Interview with Sixense: Perceptual Computing SDK and Puppets

Sixense, one of the challengers in the Ultimate Coder Challenge: Going Perceptual, was interviewed twice this past week at GDC 2013 about what they’re building for the Challenge and how they are working with the Perceptual Computing SDK.

“It’s been a great experience for us”

http://youtu.be/kU4bn7VNnMQ

In this first interview, Ultrabook Development Community Manager Bob Duffy interviews Creative Director Danny Woodall and CTO Alejandro Diaz. In the Ultimate Coder Challenge, all coders have been working with the newly re-released Perceptual Computing SDK. Sixense reports that they took their experience from creating a Portal 2 demo for CES and applied that experience to their current project, a puppeteering platform tentatively titled Puppet in Motion. They feel “lucky” that they’ve had this experience prior to participating in the Challenge, since it definitely is a boon to their current work, especially since they’re building this particular program from the group up for the contest. 

Sixense is using the Unity engine, and since the SDK came with a Unity plugin, it gave them a good head start. Their Puppet in Motion app was a new build from the group up, and as the team was somewhat new to Unity, it’s been a very good learning experience. 

The Puppet in Motion app is basically a virtual puppet theater. It uses the Creative* Interactive Gesture Camera to simulate movement, giving the user the ability to use their hands like they would operating a sock puppet and see it reflected on the screen. Sixense has a few different story modes that they are working on for this app, with the classic tale of “The Three Little Pigs” being showcased for the Challenge. 

As this SDK is relatively new, it’s been interesting for Sixense from a technical perspective. Originally, the team was a little skeptical of whether or not the SDK would be able to accomplish what they needed it to, but once they got Portal 2 working and this new project off the ground, they were very impressed.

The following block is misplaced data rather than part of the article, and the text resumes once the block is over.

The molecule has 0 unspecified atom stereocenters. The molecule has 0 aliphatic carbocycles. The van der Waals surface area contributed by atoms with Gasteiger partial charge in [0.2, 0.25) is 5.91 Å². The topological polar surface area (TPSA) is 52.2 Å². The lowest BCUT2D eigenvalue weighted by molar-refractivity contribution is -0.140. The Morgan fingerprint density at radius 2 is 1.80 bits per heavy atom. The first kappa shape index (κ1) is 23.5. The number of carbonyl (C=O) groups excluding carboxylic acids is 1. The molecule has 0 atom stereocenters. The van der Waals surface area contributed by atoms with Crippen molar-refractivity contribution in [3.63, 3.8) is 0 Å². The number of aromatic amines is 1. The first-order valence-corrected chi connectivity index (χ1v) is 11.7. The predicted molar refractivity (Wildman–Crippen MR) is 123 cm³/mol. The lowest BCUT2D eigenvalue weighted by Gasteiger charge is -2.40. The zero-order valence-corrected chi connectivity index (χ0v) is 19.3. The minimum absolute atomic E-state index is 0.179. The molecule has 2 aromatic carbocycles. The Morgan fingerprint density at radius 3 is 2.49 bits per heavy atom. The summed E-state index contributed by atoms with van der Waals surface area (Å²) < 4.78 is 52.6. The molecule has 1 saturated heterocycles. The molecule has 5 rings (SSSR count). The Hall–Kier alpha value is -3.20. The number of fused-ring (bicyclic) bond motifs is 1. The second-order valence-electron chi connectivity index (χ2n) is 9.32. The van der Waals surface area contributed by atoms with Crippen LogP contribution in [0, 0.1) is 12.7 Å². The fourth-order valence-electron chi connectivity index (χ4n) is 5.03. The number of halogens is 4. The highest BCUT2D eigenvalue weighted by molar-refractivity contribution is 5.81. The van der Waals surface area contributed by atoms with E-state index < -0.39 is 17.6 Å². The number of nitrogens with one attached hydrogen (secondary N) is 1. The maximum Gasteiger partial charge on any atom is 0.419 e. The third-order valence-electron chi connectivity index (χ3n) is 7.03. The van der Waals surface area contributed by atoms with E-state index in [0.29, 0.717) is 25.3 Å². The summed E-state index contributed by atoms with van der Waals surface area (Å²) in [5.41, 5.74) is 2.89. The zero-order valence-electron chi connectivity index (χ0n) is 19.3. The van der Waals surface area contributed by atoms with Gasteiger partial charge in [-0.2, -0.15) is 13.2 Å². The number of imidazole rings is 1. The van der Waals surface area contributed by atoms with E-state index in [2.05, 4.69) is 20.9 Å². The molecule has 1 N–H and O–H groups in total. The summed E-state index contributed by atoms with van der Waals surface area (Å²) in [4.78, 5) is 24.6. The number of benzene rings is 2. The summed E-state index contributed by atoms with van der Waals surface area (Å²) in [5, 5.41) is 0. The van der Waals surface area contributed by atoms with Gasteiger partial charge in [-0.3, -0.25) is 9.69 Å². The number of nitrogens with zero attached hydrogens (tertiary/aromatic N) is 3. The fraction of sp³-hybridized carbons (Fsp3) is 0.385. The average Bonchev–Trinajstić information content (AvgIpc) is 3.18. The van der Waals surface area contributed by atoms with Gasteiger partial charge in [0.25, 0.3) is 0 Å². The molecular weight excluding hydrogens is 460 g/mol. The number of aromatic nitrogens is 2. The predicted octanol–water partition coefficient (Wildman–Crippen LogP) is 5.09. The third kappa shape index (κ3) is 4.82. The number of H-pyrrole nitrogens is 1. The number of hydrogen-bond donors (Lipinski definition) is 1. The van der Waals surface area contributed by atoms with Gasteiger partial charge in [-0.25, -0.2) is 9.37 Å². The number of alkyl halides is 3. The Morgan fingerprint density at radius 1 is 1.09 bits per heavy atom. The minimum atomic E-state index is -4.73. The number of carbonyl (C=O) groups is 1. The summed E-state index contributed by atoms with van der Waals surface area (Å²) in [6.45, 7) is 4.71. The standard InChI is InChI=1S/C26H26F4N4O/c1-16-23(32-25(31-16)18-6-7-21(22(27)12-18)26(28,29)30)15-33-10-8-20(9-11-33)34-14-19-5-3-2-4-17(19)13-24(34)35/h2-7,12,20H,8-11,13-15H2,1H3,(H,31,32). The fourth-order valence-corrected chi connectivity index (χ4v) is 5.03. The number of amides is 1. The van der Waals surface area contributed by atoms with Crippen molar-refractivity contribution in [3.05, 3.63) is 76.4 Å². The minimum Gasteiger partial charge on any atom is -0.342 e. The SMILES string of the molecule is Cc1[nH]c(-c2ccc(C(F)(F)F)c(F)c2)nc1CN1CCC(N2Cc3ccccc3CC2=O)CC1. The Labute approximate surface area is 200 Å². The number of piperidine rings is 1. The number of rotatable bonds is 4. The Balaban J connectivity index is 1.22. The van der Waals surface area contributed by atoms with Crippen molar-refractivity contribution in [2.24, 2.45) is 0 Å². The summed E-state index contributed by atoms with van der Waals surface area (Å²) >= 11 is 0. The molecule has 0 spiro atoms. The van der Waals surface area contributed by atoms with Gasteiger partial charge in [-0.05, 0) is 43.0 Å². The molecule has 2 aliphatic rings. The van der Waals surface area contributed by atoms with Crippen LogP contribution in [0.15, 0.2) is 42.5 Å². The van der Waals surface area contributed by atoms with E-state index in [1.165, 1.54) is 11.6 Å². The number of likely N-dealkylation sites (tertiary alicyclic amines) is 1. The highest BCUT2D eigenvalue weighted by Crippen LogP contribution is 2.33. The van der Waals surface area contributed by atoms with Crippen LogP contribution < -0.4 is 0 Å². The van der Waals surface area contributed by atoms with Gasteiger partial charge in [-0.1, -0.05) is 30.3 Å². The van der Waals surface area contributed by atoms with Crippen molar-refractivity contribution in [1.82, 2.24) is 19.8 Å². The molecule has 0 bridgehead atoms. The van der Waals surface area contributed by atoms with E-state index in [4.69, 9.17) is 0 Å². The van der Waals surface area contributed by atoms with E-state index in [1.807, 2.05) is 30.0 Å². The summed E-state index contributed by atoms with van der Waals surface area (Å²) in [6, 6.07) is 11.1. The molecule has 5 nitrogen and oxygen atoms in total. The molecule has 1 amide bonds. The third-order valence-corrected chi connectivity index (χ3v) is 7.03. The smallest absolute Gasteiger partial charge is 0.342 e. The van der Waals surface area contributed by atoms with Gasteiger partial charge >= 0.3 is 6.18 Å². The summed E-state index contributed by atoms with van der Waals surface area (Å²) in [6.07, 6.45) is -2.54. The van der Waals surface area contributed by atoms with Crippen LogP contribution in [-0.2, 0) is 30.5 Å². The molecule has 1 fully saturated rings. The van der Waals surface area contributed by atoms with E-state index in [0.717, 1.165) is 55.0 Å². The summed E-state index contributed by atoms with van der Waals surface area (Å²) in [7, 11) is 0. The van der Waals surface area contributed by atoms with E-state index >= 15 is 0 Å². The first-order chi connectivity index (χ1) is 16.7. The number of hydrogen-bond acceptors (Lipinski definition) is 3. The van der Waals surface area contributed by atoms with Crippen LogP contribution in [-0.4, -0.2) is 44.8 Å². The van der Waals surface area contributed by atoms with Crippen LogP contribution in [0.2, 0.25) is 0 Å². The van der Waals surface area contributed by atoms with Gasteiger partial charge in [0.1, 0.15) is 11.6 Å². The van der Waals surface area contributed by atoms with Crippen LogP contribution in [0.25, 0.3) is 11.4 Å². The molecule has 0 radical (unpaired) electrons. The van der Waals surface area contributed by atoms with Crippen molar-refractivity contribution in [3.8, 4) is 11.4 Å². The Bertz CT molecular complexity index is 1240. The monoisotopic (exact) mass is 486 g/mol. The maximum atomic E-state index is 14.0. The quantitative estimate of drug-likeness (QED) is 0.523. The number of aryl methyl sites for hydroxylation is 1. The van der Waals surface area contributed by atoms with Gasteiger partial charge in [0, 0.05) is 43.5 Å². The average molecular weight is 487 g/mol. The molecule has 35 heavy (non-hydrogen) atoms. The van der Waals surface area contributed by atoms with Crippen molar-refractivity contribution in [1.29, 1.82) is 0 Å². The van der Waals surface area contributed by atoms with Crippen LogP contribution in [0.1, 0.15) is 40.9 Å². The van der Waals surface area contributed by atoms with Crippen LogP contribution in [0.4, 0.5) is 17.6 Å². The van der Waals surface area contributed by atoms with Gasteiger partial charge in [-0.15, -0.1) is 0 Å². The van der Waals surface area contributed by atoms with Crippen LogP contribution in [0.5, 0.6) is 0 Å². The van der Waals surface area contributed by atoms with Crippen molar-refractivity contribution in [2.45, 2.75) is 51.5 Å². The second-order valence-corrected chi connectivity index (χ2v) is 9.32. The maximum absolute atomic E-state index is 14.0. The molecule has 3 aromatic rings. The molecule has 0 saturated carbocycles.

How do you control a puppet’s virtual movement? It’s trickier than you might think it would be, especially when dealing with the amount of raw data that the gesture camera generates as well as the SDK’s API. Sixense is utilizing both of these resources to control their puppet and give it the most realistic, intuitive feel possible; they experimented using the depth buffer to use more traditional gestures for controlling the puppet as well.

As far as the Challenge, Danny states that “seven weeks is not a lot of time to get things done!” which all the Ultimate Coder challengers would probably agree on! They’ve really enjoyed working with Intel on this project, remarking that the “SDK is improving all the time.” 

In another interview, Ultrabooknews.com executive editor Ben Lang interviews Chip from Sixense about their puppet theater. Eventually, users will be able to choose from several different stories, using their hands to control the puppet, record their voices, share with social channels, and change the story to whatever they might like – kind of a “Choose Your Own Adventure” experience.  Overall, the response has been very positive: people love to be able to control the puppets intuitively and it’s just a lot of fun. Sixense plans on taking this “proof of concept” project to the next level, developing it into a real product on the marketplace.

One thing that might be in the works for the contest: the ability to literally “blow the house down” (this is the “Three Little Pigs”, after all) by literally blowing into the camera. This would trigger the house being destroyed. The physics for this action are already in the platform, and they’re working on integrating this fun feature before the end of the contest.

The concept for Puppets in Motion actually came up when they were discussing what to do with the Gesture Camera for CES. They had an idea for a marionette-style program; since the camera can track individual fingers, their idea was that the camera would actually be in front of the laptop facing up underneath the user’s fingers, with virtual strings controlling the puppet on-screen. However, as anyone who’s attempted to operate a marionette could tell you, it’s pretty difficult to do with any degree of success or accuracy. Puppets with a sock puppet/hand puppet feel for the contest seemed to be a more attainable challenge to tackle.

More about Sixense, Perceptual Computing, and Ultimate Coder Challenge

To find out more about perceptual computing, Sixense, and the Ultimate Coder Challenge: Going Perceptual, please visit the following resources:

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